The results of the characterisation analysis will help to design the appropriate strategy for the protection of glassy materials. The creation of transparent, superhydrophobic coatings to be applied on the artefacts' surface will be considered to reduce the leaching mechanisms involved in glass corrosion.
This project deals with the development of a protective coating for Roman frescoes exposed outdoors and starts from the evidence of a lack in this field. The phenomena of degradation found are of a chemical, physical and biological nature such as fading, saline efflorescence, detachment of the pictorial layer and microbiological colonies among the most common forms. The aim is to create a sustainable and biodegradable multi-functional protective system that acts against the detected forms of degradation.
Archaeological objects have rested for hundreds of years in an aggressive environment, suffering significant alterations of the original alloy and the formation of highly complex patinae. This thick layer of corrosion products, therefore, mediates the interaction between the residual bulk alloy and the external environment. Some of the corrosion products may be unstable and can auto-catalytically perpetrate a degradation process (this is the case of the so-called bronze disease). Others may have reached an equilibrium while buried but are de-stabilized by the abrupt change in the conservation environment after excavation. This project aims to develop a novel treatment for archaeological bronzes, which could suppress latent corrosion phenomena and prevent the onset of new ones, in order to preserve the historical data logged inside the material for a longer time.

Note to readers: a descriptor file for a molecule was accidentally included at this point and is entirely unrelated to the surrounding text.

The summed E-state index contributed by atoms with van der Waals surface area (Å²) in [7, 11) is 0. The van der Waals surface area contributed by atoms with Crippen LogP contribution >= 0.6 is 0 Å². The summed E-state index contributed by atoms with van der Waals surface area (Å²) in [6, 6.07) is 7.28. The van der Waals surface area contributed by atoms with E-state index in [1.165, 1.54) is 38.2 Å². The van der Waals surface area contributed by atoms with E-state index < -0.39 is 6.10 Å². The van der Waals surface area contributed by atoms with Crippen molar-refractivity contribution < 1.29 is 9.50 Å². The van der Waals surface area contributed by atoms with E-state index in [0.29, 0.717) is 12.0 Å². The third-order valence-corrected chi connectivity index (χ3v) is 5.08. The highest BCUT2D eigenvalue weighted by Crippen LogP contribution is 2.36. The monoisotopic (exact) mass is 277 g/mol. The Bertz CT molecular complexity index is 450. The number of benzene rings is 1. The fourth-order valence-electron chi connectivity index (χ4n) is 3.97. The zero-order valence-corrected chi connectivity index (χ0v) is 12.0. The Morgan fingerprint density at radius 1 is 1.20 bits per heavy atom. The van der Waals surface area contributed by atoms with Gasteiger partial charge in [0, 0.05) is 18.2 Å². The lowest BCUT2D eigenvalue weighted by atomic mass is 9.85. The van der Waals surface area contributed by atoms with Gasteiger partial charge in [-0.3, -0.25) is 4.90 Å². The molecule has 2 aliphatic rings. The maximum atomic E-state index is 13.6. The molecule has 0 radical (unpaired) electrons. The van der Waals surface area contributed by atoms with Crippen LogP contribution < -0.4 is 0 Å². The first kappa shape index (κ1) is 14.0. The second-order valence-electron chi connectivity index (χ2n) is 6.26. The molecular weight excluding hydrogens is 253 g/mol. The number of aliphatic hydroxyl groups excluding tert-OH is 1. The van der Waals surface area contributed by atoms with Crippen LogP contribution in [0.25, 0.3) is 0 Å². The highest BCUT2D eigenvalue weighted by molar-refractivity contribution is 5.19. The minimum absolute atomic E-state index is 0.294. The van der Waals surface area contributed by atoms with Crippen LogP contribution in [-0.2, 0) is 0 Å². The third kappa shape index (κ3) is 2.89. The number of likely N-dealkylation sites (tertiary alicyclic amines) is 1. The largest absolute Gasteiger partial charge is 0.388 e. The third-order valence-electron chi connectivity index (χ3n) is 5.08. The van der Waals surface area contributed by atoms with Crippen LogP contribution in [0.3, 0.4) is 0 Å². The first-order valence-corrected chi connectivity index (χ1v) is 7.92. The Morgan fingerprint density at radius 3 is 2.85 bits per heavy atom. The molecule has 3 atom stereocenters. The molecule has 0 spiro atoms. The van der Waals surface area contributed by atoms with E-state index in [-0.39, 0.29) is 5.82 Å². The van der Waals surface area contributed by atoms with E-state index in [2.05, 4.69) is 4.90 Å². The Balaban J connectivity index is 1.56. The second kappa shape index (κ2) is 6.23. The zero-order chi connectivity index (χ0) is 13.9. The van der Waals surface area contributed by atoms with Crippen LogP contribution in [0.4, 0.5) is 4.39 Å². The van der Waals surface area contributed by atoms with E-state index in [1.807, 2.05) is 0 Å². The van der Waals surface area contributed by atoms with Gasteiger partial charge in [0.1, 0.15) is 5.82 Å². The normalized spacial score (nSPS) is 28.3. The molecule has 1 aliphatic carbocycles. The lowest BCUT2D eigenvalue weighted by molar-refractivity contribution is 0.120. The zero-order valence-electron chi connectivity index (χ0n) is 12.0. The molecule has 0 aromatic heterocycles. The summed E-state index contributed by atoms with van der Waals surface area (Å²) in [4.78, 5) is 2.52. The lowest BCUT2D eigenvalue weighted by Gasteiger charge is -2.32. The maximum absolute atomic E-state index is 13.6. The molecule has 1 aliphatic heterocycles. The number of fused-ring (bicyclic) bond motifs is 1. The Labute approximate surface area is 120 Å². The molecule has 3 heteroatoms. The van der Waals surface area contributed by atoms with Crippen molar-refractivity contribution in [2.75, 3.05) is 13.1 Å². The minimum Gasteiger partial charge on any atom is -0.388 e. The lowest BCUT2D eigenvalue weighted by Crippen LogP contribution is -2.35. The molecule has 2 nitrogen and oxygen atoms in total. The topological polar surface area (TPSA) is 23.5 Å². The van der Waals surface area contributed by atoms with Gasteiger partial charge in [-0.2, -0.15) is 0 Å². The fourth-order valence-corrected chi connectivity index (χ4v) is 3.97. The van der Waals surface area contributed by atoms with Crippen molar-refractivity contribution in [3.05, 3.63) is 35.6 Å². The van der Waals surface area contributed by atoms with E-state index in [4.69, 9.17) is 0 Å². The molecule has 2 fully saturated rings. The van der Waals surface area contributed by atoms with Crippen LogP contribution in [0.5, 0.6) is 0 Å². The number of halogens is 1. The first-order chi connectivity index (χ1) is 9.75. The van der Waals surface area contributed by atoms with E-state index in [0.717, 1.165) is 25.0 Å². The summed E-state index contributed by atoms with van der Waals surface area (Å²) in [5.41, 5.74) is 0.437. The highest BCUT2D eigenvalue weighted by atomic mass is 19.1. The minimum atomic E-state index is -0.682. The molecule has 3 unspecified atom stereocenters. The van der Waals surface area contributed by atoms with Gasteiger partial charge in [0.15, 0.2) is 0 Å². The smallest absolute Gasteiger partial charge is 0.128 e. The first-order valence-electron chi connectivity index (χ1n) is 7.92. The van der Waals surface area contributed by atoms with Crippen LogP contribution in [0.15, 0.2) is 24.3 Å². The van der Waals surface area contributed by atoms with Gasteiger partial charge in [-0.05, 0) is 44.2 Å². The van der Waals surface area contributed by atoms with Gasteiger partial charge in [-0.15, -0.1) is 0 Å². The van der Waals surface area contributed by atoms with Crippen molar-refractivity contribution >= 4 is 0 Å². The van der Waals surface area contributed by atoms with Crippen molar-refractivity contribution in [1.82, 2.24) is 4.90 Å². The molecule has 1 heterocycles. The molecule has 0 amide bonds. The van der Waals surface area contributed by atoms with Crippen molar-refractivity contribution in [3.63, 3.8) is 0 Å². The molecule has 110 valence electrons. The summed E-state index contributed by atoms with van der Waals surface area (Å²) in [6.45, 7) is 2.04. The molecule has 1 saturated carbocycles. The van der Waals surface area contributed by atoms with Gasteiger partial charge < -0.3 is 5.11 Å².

Manuscripts are multi-material objects which are characterized by a high degree of craftsmanship and therefore by a great variability of composition. In addition to this, biological (e.g. molds and insects), chemical (e.g. acid hydrolysis and corrosion) and physical triggers (e.g. UV radiation and excessive humidity) cause multiple types of degradations that compromise the readability of paper documents (e.g. embrittlement, foxing, wrinkling, paper sheet merging). For this reason, it is necessary to first identify the recurring problems present in Venetian libraries. Based on that knowledge, this project aims to develop bio-based smart materials that can address simultaneously multiple issues, thus improving the handling of the books.
Due to the complexity of the mosaic system, restorers encounter great difficulties in their conservation. Loss of tesserae is the main problem for the conservation of this artwork. This phenomenon is related to the presence of capillary water and ambient humidity. Cracks that bring to the detachment of tesserae are induced by the deposition of salts transported by water and by climatic variations. Thus, the development of hydrophobic substances that can increase the cohesion of tesserae with the strata below became a fundamental issue.
Silica nanoparticle-based compounds are increasingly used in the cultural heritage field for the conservation of lithotypes. Some of their properties are: (i) plain compatibility with lithic and glass materials that compose mosaics, (ii) hydrophobicity, and (iii) they can be used as matrices to develop substances with specific properties. The good effects achieved by their application on stones reported in literature had brought to this study. The aim of this research will be the development of silica nanoparticles based consolidant, that can improve the adhesion of tesserae and reduce damage induced by water. The research will start with the synthetic process. The analysis will be performed in order to study the composition and properties of the compound. Then, the compound will be applied to testers and specimens, in order to assess the efficiency of the product. Every step of the research will be set in order to have a low impact both on the ambient and on the operator, using sustainable processes and green compounds.